Love for Others Sermon Illustrations

Love for Others Sermon Illustrations

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The Tie of Love

One day, one of the gigantic eagles of Scotland carried away a sleeping infant. The whole village pursued it, but the eagle soon perched itself upon a lofty crag and everyone despaired of the child's life.

A sailor tried to climb the ascent, but he was obliged to give up the attempt. A robust Highlander, accustomed to hill climbing, tried but was forced to return. At last a poor peasant woman came forward and putting her feet on one shelf of the rock, then a second, then a third, she rose to the very top of the cliff. While the hearts of those below were trembling, she came down step by step, until amid the shouts of the villagers, she stood at the bottom of the rock with the child on her bosom.

Why did that woman succeed when the strong sailor and the practiced Highlander failed. Why? Because between her and the babe there was a tie; that woman was the mother of the babe. Let there be that tie of love of Christ and to souls in your hearts, and greater wonders will be accomplished.—The King's Business.

Sam Hadley's Strange Invitation

Sam Hadley of the Water Street Mission in New York once said, in telling of the kind of people that the mission was trying to help, "We don't want anyone here who is welcome anywhere else." If the Lord Jesus had come to save those of us who were so good that we were worth saving on that account, how many of us would be in fellowship with Him today? God sent His Son to die for us "while we were yet sinners."—Philip Howard, in The King's Business.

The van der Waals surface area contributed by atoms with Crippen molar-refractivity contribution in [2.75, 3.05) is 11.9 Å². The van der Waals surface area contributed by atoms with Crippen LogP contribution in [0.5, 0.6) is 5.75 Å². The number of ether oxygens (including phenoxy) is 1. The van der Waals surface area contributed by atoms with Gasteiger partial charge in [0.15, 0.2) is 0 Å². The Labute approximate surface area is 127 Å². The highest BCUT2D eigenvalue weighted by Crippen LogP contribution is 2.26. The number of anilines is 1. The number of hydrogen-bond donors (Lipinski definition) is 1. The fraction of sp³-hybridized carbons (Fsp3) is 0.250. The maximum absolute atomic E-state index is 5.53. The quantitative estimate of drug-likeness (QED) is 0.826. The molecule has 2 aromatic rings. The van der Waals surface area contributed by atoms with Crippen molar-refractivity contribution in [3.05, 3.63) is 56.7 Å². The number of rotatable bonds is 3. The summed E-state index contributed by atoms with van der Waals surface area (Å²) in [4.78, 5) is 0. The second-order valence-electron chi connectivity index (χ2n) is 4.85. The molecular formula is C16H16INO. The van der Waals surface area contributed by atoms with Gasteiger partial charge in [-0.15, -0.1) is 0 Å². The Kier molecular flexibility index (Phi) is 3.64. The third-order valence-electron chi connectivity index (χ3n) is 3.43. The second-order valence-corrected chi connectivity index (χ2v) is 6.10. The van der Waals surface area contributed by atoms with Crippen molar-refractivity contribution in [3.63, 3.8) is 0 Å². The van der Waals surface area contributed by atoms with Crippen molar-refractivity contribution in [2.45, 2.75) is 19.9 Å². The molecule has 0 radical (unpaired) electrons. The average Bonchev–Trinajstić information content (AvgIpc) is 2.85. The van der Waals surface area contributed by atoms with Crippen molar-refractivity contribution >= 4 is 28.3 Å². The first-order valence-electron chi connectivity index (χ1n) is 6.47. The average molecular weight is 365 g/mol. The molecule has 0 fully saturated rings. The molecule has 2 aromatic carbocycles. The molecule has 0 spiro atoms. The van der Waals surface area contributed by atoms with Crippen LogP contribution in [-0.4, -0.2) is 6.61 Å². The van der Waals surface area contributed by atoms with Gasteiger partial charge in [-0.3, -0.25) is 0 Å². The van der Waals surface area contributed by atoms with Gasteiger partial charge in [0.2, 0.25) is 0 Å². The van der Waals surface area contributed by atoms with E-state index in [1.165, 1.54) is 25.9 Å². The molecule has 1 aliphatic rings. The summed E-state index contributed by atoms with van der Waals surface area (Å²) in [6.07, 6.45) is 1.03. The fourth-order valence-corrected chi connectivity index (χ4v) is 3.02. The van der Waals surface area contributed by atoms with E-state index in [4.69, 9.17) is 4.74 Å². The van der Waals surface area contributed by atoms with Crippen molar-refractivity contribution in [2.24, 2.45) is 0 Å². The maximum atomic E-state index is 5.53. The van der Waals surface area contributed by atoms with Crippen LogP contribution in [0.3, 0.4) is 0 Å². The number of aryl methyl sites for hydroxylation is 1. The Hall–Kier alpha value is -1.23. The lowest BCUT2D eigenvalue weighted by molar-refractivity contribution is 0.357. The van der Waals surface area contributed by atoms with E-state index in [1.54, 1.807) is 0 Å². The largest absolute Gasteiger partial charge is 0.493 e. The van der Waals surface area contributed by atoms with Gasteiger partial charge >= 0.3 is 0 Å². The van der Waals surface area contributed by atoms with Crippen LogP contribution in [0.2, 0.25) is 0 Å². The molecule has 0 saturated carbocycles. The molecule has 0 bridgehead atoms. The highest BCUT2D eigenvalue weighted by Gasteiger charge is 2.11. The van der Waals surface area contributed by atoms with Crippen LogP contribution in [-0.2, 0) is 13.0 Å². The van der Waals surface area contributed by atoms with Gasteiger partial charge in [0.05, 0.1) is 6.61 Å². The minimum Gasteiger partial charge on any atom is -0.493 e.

A Father's Love

In a home in Manchester, Eng., there was a wayward son and brother. The mother was dead and the father and the family were heart-stricken with grief over the boy. Time and time again, they had coaxed, reprimanded, and threatened, all to no avail. One Christmas morning the boy came home after a dreadful debauch. The brothers and sisters were shocked, disgraced, and out of all patience. For a long time pressure was being brought upon the father to have the boy driven from home. This night the distracted father appealed to the impatient family. After consulting each one, he found the universal verdict to be expulsion. The father then turned to his liquor-drugged son and said: "Henry, your sisters say you should he put out of the house, your brothers say you should be put out"; then going over to the boy he said: "My son, I shall never put you out of the home." This loving word of his father woke up his soul. He reformed and became converted, and was none other than the Rev. Henry Moorehouse of Manchester.—C. H. Spurgeon, in Cameos, by H. Weigle.

"Because They Love a Fellow"

Mr. Moody tells of a little street urchin in Chicago who went many, many blocks across the frozen streets of the great city, passing church and Sunday school after church and Sunday school to the church served by Mr. Moody. A Sunday school teacher stopped him one morning and said, "Where are you going?" He said, "To Mr. Moody's Sunday school." He said, "Why, that is many, many blocks away. Come into my class in this Sunday school nearby." The boy said, "No." The teacher persisted and finally asked the boy why he went so far through the cold across the city to Mr. Moody's Sunday school. He said, "Because they love a fellow over there!" Lost souls are looking for love; they are longing for love; and if they find it not in our hearts and the atmosphere we create in our churches and Sunday schools, then they will go limping down to hell without it!—L. R. Scarborough, in A Search for Souls.

Freezing to Death